Facilitating the Spread of Knowledge and Innovation in Professional Software Development

Write for InfoQ


Choose your language

InfoQ Homepage News Flex and the Open Web

Flex and the Open Web

This item in japanese

Kevin Dangoor of SitePen recently blogged about Flash, Silverlight and the Open Web. He offers his defense for open standards as the best future for the web:
We at SitePen are very strongly in favor of the Open Web concept, because it’s the Open Web that has gotten us what we have today and will ultimately lead us to the best “web of the future”. I think that Brad does a good job laying out the characteristics that have made the web successful thus far.
Dangoor goes on to criticize Adobe Flex in context of the open web, although does not clearly quantify what he sees as the “downsides.”
The “is it the Open Web?” question comes up with Adobe Flex. One could always build entire sites in Flash, but doing so was almost entirely filled with downsides.
Ryan Stewart, a Flex evangelist for Adobe, responded on his blog arguing:
Adobe is an incredibly open company. We've released the Tamarin project, the VM for the Flash Player, as an open source project. We've open sourced Flex. We've open sourced BlazeDS which enables rich, real time data communication. And we've opened up the AMF specification which is a much faster way to transfer data between clients and servers. We've been a long time supporter of our runtimes on Linux which includes a public beta of Adobe AIR. We continually solicit feedback from our community, our customers, and our partners in making sure that we innovate on our tools and our platform.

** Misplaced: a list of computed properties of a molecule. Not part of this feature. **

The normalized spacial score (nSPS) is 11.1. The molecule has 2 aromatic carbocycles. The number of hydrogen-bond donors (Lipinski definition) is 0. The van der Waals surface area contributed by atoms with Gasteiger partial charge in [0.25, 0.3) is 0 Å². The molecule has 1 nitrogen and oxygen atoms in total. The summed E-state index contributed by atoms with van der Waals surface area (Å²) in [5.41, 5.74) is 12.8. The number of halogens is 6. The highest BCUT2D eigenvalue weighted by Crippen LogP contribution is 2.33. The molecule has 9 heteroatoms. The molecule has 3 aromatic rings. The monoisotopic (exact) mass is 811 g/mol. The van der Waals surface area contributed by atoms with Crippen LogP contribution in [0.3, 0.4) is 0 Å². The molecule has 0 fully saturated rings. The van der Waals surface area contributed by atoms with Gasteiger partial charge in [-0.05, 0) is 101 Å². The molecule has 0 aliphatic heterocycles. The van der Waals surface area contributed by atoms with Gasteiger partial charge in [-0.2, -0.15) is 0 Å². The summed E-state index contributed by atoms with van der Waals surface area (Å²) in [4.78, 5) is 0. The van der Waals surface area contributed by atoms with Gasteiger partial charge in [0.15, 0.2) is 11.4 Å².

Furthermore, we want to engage with the open web. We think that it benefits everyone if Adobe's rich platform and the browsers/standards committee all continue working towards a richer web.
Dangoor goes on to conclude his assessment of Adobe Flex by asking a key question:
With Adobe providing free Flash players for Windows, Mac and Linux, the tempting question to ask is “why care if SWF is open?”
Dangoor’s ultimate conclusion is that developers will decide:
There is no standards body that can truly dictate what the web of tomorrow looks like. Developers will choose their tools as they build their apps, and users will pick the apps that they like the best. For those of us who are web developers, we should strive to ensure that the web of tomorrow remains open so that we have freedom in how we build our apps.
For developers and architects in the community, does the power of Adobe Flex trump the openness concerns? Do Adobe’s efforts outlined by Ryan Stewarts help to eliminate this concern?

Rate this Article